Meeting migratory bird management needs by integrated disease control

Transactions of the North American Wildlife and Natural Resources Conference


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The need to combat diseases of migratory birds more effectively will intensify because of need to counteract effects of continual habitat losses. Degradation of habitat will increase potential for disease transmission and the emergence of new disease problems. Migratory bird mobility provides a ready mechanism for spread of disease to locations greatly removed from the site of initial outbreaks. Disease control and management on a flyway basis is needed to combat disease problems of migratory birds more effectively. Modifications in the flyway council system are suggested for implementation of an integrated approach to disease control. Flyway management of disease problems is not a new concept and has been used for addressing lead poisoning in waterfowl (Greenwalt 1976). However, integration of disease concepts in the management of migratory birds on a flyway basis has not been attempted to the extent identified in this paper. Information and communication needs to achieve the goal of minimizing losses of migratory birds to disease are also identified. The limited resources available for disease investigations dictate that sound planning efforts serve as the foundation for program development, priority assessment, and coordination of efforts. Effective disease control in migratory birds is achievable. However, disease control will not happen without adjustments in current perspectives and approaches to disease problems. 'A prime requisite of long range planning for animal disease control or eradication is an attitude of mind that sustains an unflagging optimism toward the ultimate accomplishment of desired results, coupled with an equally persistent skepticism toward dogmatic formulae promising either certain success or certain failure. A long range plan cannot remain inviolate. It must undergo constant critical review and modification as necessary to: accommodate newly acquired scientific or practical information; meet changing economic conditions; account for differences in available resources; and adapt to developments in the attitudes of the public toward the existence of the disease of concern and the procedures for control or eradication' (Clarkson 1973:13). I hope that the 'attitude of mind' called for in the above quotation is present to a sufficient degree within the conservation community. If so, effective control of disease in migratory birds can become reality. Like the weather - we need not just talk about it, we have the capability to do something about it. The choice is clearly ours.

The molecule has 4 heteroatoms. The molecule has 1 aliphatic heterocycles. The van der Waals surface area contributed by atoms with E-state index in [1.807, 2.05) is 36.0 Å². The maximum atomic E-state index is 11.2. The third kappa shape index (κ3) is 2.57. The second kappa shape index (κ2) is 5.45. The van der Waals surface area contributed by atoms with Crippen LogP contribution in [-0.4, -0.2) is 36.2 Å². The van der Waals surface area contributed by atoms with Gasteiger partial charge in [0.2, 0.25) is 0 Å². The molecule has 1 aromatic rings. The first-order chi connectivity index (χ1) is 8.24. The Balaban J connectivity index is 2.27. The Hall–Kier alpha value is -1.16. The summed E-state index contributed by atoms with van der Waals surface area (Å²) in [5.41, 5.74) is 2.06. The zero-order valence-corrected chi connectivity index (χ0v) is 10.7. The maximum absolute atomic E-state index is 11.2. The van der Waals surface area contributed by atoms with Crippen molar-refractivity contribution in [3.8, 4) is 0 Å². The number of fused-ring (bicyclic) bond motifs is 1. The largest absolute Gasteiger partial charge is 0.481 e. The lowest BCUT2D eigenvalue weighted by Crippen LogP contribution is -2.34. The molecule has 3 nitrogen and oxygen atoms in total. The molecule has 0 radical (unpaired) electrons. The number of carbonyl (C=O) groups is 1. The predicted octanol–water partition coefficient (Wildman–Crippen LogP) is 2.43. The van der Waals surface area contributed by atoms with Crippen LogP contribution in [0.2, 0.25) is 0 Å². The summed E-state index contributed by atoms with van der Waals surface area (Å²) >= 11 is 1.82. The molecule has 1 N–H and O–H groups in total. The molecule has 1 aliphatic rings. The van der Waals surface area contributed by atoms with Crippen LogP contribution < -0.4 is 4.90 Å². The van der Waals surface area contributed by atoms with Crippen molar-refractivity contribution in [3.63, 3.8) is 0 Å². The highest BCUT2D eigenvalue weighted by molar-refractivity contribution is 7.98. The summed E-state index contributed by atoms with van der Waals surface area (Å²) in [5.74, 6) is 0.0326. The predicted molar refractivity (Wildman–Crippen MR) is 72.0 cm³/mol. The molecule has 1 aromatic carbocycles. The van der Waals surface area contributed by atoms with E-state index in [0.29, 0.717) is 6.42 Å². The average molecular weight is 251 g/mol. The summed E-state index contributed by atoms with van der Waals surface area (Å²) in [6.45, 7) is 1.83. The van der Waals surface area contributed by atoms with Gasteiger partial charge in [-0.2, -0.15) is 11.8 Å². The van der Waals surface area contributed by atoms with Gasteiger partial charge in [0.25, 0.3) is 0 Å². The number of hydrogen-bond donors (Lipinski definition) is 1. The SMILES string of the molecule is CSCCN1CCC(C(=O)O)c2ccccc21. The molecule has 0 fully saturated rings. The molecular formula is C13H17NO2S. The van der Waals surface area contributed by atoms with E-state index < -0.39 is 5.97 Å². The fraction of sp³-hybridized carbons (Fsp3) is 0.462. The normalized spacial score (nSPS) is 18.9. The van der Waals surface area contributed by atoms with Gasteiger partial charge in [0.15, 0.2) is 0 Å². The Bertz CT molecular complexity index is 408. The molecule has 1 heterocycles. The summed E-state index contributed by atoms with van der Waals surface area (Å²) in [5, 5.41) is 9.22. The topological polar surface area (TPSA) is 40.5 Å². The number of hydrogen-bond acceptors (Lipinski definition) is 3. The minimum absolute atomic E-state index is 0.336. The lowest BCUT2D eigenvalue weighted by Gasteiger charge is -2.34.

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Additional publication details

Publication type Article
Publication Subtype Journal Article
Title Meeting migratory bird management needs by integrated disease control
Series title Transactions of the North American Wildlife and Natural Resources Conference
Volume 49
Year Published 1984
Language English
Contributing office(s) National Wildlife Health Center
Description p. 480-488
Larger Work Type Article
Larger Work Subtype Journal Article
Larger Work Title Transactions of the North American Wildlife and Natural Resources Conference
First page 480
Last page 488
Other Geospatial North America
Online Only (Y/N) N
Additional Online Files (Y/N) N
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